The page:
Americans Christian Taylor and Omar Craddock were second and fourth in qualifying for the triple jump at the World Championships in Beijing Wednesday, with defending silver medalist Pedro Pichardo of Cuba first at 17.43 meters, which he recorded on his third and final attempt. Craddock, the U.S. champion indoors and outdoors, jumped 16.69 meters on his first attempt and met the standard at 17.01 on his second to earn a spot in Thursday’s final at National Stadium.
“I felt really good, I came in the competition really confident, ranked No. 3 in the world, and I’m just ready to compete,” Craddock said. “My first jump wasn’t what I wanted, I felt choked up on the boards, but in the second one, I got it done. I jumped my personal best, my confidence is so high, I feel like a veteran right now. Every competition I’ve gone in afters USAs, I’ve jumped 17 meters every jump, I’m accomplishing my goals.”
Taylor, the Olympic gold medalist and 2011 world champion, jumped 16.77 on his first attempt and 17.28 on his second. He is seeking a return to the podium after finishing fourth two years ago.
“Everything happens for a reason, but I’m just grateful I’m here now,” said Taylor, who had been plagued with injuries and switched jumping feet. “I’ve been right handed the whole time. For long jump, I think it’s drastic, but in triple jump, we do so many things, so it’s not that difficult, the timing is the most important part.”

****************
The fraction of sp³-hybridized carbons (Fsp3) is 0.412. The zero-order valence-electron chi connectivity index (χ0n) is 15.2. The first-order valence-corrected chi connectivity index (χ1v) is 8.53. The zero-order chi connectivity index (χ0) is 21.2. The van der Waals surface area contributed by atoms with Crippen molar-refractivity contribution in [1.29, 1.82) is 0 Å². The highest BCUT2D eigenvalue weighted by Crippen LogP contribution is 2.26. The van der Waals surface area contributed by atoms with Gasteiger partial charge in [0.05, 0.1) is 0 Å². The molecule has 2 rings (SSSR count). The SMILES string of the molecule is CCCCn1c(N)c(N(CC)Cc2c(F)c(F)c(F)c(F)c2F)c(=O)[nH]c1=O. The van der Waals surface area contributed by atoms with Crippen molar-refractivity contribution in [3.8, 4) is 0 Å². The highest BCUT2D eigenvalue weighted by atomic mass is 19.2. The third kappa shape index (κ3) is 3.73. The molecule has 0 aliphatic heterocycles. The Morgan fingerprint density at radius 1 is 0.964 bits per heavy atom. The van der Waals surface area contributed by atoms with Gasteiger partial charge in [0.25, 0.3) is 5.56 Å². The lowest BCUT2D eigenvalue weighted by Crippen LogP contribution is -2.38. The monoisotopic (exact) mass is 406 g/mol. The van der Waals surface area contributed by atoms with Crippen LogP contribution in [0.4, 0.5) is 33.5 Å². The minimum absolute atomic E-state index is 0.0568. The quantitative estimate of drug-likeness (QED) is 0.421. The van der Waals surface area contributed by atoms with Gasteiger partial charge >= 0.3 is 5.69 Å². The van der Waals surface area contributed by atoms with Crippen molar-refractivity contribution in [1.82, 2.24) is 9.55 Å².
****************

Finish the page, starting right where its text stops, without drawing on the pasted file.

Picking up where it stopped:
Will Claye, the Phoenix native who was a two-time defending bronze medalist in the event, plus the Olympic silver medalist, missed his first attempt, before jumping 15.73 and 16.41 to place 19th. Marquis Dendy, who competed in the long jump two days earlier, jumped 14.36, 16.73 and 16.32, just missing the cut in 13th place. All four athletes competed for the University of Florida.
“I couldn’t be more proud,” said Craddock, who also touched on the fact that only one U.S. woman has ever made the triple jump final. “We wanted to get all four of us into the finals, but things like this happen, we’ll be back. There were four of us here, all fighting together, it takes camaraderie, there’s not that many U.S. jumpers that do the triple jump, and the ones that do, sometimes they can’t get the proper coaching. I try to encourage them because representing the USA is a lot of pride, not only for the men’s team, but for the women, I want us all to be great.”
Other competitors in Thursday’s final are: Marian Oprea of Romania (17.07 meters, the 33-year-old won silver in the 2004 Olympics and bronze in 2005 World Championships, and he was sixth in 2013), Nelson Evora of Portugal (17.01, 2008 Olympic champion, 2007 world champion and 2009 silver medalist), Dmitriy Sorokin of Russia, Lyukman Adams of Russia, Benjamin Compaore of France, Jonathan Drack of Mauritius, Godfrey Khotso Mokoena of South Africa (long jump silver medalist in 2008 Olympics), Tosin Oke of Nigeria, and Leevan Sands of the Bahamas (2008 Olympic bronze medalist).